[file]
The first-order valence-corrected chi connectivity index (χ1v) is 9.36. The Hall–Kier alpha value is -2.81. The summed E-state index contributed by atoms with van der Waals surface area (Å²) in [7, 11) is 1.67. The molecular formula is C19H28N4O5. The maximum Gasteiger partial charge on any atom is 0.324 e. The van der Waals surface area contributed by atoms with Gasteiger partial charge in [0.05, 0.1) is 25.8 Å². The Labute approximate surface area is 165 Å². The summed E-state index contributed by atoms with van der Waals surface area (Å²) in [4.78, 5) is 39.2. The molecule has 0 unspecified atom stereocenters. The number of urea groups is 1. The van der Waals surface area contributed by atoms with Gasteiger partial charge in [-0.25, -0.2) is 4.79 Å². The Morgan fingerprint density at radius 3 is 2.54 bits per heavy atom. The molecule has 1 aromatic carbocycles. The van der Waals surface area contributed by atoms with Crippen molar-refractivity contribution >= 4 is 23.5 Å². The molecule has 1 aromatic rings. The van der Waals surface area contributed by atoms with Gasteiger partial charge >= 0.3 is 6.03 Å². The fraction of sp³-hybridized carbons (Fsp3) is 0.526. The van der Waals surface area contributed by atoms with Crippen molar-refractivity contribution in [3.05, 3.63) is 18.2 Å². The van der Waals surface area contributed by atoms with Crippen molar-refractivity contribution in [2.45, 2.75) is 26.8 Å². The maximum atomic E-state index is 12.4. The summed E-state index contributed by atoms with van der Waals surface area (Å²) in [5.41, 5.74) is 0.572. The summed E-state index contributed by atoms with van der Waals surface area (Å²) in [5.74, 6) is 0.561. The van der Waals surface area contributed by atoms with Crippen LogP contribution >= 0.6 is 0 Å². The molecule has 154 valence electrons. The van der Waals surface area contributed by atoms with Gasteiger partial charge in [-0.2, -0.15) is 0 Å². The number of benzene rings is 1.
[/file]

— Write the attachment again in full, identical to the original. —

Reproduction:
The first-order valence-corrected chi connectivity index (χ1v) is 9.36. The Hall–Kier alpha value is -2.81. The summed E-state index contributed by atoms with van der Waals surface area (Å²) in [7, 11) is 1.67. The molecular formula is C19H28N4O5. The maximum Gasteiger partial charge on any atom is 0.324 e. The van der Waals surface area contributed by atoms with Gasteiger partial charge in [0.05, 0.1) is 25.8 Å². The Labute approximate surface area is 165 Å². The summed E-state index contributed by atoms with van der Waals surface area (Å²) in [4.78, 5) is 39.2. The molecule has 0 unspecified atom stereocenters. The number of urea groups is 1. The van der Waals surface area contributed by atoms with Gasteiger partial charge in [-0.25, -0.2) is 4.79 Å². The Morgan fingerprint density at radius 3 is 2.54 bits per heavy atom. The molecule has 1 aromatic carbocycles. The van der Waals surface area contributed by atoms with Crippen molar-refractivity contribution >= 4 is 23.5 Å². The molecule has 1 aromatic rings. The van der Waals surface area contributed by atoms with Gasteiger partial charge >= 0.3 is 6.03 Å². The fraction of sp³-hybridized carbons (Fsp3) is 0.526. The van der Waals surface area contributed by atoms with Crippen molar-refractivity contribution in [3.05, 3.63) is 18.2 Å². The van der Waals surface area contributed by atoms with Crippen molar-refractivity contribution in [2.45, 2.75) is 26.8 Å². The maximum atomic E-state index is 12.4. The summed E-state index contributed by atoms with van der Waals surface area (Å²) in [5.41, 5.74) is 0.572. The summed E-state index contributed by atoms with van der Waals surface area (Å²) in [5.74, 6) is 0.561. The van der Waals surface area contributed by atoms with Crippen LogP contribution >= 0.6 is 0 Å². The molecule has 154 valence electrons. The van der Waals surface area contributed by atoms with Gasteiger partial charge in [-0.2, -0.15) is 0 Å². The number of benzene rings is 1.